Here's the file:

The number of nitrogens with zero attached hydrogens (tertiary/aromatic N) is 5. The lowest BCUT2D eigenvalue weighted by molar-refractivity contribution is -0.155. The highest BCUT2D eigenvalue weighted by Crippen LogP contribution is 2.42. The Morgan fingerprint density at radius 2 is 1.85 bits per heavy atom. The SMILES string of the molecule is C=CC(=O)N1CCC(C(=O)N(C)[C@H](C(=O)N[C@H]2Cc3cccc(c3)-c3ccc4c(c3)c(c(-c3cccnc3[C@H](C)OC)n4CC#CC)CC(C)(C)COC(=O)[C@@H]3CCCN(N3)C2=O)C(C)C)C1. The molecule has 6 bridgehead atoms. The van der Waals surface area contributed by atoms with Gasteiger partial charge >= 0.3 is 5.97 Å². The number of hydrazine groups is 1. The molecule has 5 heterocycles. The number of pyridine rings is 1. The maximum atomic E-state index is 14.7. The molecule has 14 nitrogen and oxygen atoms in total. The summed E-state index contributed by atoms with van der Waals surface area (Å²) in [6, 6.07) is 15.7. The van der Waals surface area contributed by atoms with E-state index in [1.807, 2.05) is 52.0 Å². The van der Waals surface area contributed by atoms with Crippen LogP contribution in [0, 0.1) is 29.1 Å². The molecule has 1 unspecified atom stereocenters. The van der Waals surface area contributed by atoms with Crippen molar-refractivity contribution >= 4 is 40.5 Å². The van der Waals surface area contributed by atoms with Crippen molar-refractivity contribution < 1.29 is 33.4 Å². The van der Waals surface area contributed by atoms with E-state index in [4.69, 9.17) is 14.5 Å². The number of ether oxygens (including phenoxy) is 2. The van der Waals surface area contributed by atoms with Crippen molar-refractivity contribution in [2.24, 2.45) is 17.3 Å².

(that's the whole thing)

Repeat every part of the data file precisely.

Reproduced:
The number of nitrogens with zero attached hydrogens (tertiary/aromatic N) is 5. The lowest BCUT2D eigenvalue weighted by molar-refractivity contribution is -0.155. The highest BCUT2D eigenvalue weighted by Crippen LogP contribution is 2.42. The Morgan fingerprint density at radius 2 is 1.85 bits per heavy atom. The SMILES string of the molecule is C=CC(=O)N1CCC(C(=O)N(C)[C@H](C(=O)N[C@H]2Cc3cccc(c3)-c3ccc4c(c3)c(c(-c3cccnc3[C@H](C)OC)n4CC#CC)CC(C)(C)COC(=O)[C@@H]3CCCN(N3)C2=O)C(C)C)C1. The molecule has 6 bridgehead atoms. The van der Waals surface area contributed by atoms with Gasteiger partial charge >= 0.3 is 5.97 Å². The number of hydrazine groups is 1. The molecule has 5 heterocycles. The number of pyridine rings is 1. The maximum atomic E-state index is 14.7. The molecule has 14 nitrogen and oxygen atoms in total. The summed E-state index contributed by atoms with van der Waals surface area (Å²) in [6, 6.07) is 15.7. The van der Waals surface area contributed by atoms with E-state index in [1.807, 2.05) is 52.0 Å². The van der Waals surface area contributed by atoms with Crippen LogP contribution in [0, 0.1) is 29.1 Å². The molecule has 1 unspecified atom stereocenters. The van der Waals surface area contributed by atoms with Crippen molar-refractivity contribution >= 4 is 40.5 Å². The van der Waals surface area contributed by atoms with Crippen molar-refractivity contribution < 1.29 is 33.4 Å². The van der Waals surface area contributed by atoms with E-state index in [4.69, 9.17) is 14.5 Å². The number of ether oxygens (including phenoxy) is 2. The van der Waals surface area contributed by atoms with Crippen molar-refractivity contribution in [2.24, 2.45) is 17.3 Å².